In Yoga and Ayurvedic philosophy, the guna are described as “qualities”; but how can we apply this idea to our daily life?
According to yogic philosophy, many things can be categorised into one of three qualities – tamas, rajas and sattva. These are known as the guna. Tamas usually refers to a sense of heaviness and lethargy. We might describe ourselves as feeling tamasic if we were a bit hungover perhaps or our energy was low and we were feeling unmotivated. If we were going to describe a certain type of music as tamasic, it is the stuff that we rarely hum along with or want to listen to when we feel up-beat. Shoot me, but Radio Head springs to mind, Billy Bragg, Morrissey and the kind of dirges we used to be fond of playing at funerals before we decided a life that had passed should be celebrated! Tamasic weather might be foggy or muggy conditions. Perhaps dark, low clouds or humidity on a still, colourless day. In terms of food, heavy produce such as meat, stodgy pastries and alcohol are the the things we need to steer clear from in order to avoid (or move out of) this state of being.
Rajas describes something that is overwhelming or loud, intense and over-stimulating. We can consider ourselves in a rajasic state when we are anxious and jittery or angry and tempestuous; picking arguments perhaps or looking for fights. In a rajasic frame of mind, we often find that we are so busy buzzing around trying to complete – or get others to complete – what we believe are a set of endless tasks, that our mind simply cannot organise itself and we end up feeling over-whelmed and not actually able to do much of value! It can be difficult to get a good night’s sleep in this state and it is wise to avoid over-stimulating foods like spicy curries, garlic, caffeine and energy drinks. It is also useful to tune in to soothing, up-beat music – or silence! – and to turn off the news and/or psychologically thrilling or scary movies that leave you on the edge of your seat. Particularly before bedtime.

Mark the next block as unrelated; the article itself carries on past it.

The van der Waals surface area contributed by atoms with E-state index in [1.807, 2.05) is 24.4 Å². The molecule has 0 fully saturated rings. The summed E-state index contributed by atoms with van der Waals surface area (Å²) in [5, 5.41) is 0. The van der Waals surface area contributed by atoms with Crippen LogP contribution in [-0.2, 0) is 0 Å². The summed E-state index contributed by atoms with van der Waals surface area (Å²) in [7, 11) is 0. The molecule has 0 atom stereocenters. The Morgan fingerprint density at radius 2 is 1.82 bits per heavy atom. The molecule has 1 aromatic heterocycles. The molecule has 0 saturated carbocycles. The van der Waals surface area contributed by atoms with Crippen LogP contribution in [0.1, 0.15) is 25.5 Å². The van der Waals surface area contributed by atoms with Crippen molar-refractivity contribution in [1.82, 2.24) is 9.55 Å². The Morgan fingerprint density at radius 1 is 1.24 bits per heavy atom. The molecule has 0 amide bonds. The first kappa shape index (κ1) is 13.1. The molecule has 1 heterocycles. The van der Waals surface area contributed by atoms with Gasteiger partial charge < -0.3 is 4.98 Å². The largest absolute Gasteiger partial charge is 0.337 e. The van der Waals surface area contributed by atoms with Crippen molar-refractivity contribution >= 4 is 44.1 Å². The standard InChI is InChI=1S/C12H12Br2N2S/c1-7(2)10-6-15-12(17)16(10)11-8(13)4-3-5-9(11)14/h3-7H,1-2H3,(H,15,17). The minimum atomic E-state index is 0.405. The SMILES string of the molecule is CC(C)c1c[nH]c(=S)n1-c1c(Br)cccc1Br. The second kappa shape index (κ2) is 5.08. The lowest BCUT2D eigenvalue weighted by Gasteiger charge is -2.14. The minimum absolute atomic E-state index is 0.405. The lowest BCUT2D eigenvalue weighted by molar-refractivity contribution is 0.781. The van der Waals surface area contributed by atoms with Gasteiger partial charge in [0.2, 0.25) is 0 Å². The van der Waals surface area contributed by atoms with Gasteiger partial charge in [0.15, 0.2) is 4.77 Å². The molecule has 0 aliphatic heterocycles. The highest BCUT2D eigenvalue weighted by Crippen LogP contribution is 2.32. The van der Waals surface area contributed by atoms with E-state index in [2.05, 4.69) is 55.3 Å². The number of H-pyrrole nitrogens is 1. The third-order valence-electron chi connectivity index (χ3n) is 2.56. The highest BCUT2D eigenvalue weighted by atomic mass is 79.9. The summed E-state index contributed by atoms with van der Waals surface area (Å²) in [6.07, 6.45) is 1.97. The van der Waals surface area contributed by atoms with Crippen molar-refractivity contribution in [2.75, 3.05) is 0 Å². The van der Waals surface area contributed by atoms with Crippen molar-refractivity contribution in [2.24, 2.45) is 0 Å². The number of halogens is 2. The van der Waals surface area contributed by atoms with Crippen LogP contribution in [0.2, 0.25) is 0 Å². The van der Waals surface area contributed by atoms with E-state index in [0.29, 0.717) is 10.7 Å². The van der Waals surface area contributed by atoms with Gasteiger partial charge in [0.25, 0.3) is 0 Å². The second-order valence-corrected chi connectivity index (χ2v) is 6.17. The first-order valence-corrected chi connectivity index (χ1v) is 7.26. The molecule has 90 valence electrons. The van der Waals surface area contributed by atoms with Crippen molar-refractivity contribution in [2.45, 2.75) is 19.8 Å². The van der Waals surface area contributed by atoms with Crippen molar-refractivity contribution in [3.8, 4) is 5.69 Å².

The third guna, Sattva is perhaps the one we all aspire to. It denotes a complete absence of tamas and rajas and has a sense of serenity and calm about it while still incorporating vital energy. Sattvic foods are pure, light and nourishing; fresh fruit and vegetables, light grains, nuts, water and herbal teas. Sattvic music is positive and joyful. It makes us want to sing and dance. Everyday life has a sense of ease about it. Tasks can be managed without rushing or worrying. We sleep restfully and Everything Just Flows! Induce this state by learning to say no occasionally and refusing to take too much on. Particularly those things that you know, from past experience, will create unmanageable stress and anxiety in your life. Consume fresh, healthy food and observe mindfulness by practising yoga and meditation. And, as much as possible, do your best to avoid things that have a tamasic or rajasic quality about them.